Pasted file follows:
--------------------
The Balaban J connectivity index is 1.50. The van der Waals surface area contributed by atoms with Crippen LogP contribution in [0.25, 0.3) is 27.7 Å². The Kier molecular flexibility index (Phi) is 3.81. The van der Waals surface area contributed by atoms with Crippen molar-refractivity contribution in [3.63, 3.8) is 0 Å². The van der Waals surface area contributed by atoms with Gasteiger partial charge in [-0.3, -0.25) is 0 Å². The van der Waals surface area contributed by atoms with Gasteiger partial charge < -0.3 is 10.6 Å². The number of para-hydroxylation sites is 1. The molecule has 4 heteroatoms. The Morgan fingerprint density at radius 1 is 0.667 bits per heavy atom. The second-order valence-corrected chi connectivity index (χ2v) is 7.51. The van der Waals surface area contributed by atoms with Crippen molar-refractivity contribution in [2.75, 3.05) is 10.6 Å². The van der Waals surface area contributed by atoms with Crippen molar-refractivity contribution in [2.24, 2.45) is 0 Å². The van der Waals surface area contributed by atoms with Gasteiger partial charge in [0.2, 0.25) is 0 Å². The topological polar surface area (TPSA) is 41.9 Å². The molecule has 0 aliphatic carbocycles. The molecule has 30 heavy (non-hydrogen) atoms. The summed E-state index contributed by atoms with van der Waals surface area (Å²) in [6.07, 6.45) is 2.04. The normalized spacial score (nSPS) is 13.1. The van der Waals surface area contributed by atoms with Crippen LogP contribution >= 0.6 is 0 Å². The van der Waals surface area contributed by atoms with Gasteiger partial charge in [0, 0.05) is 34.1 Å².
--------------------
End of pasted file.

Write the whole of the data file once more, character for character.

The Balaban J connectivity index is 1.50. The van der Waals surface area contributed by atoms with Crippen LogP contribution in [0.25, 0.3) is 27.7 Å². The Kier molecular flexibility index (Phi) is 3.81. The van der Waals surface area contributed by atoms with Crippen molar-refractivity contribution in [3.63, 3.8) is 0 Å². The van der Waals surface area contributed by atoms with Gasteiger partial charge in [-0.3, -0.25) is 0 Å². The van der Waals surface area contributed by atoms with Gasteiger partial charge < -0.3 is 10.6 Å². The number of para-hydroxylation sites is 1. The molecule has 4 heteroatoms. The Morgan fingerprint density at radius 1 is 0.667 bits per heavy atom. The second-order valence-corrected chi connectivity index (χ2v) is 7.51. The van der Waals surface area contributed by atoms with Crippen molar-refractivity contribution in [2.75, 3.05) is 10.6 Å². The van der Waals surface area contributed by atoms with Crippen molar-refractivity contribution in [2.24, 2.45) is 0 Å². The van der Waals surface area contributed by atoms with Gasteiger partial charge in [0.2, 0.25) is 0 Å². The topological polar surface area (TPSA) is 41.9 Å². The molecule has 0 aliphatic carbocycles. The molecule has 30 heavy (non-hydrogen) atoms. The summed E-state index contributed by atoms with van der Waals surface area (Å²) in [6.07, 6.45) is 2.04. The normalized spacial score (nSPS) is 13.1. The van der Waals surface area contributed by atoms with Crippen LogP contribution >= 0.6 is 0 Å². The van der Waals surface area contributed by atoms with Gasteiger partial charge in [0, 0.05) is 34.1 Å².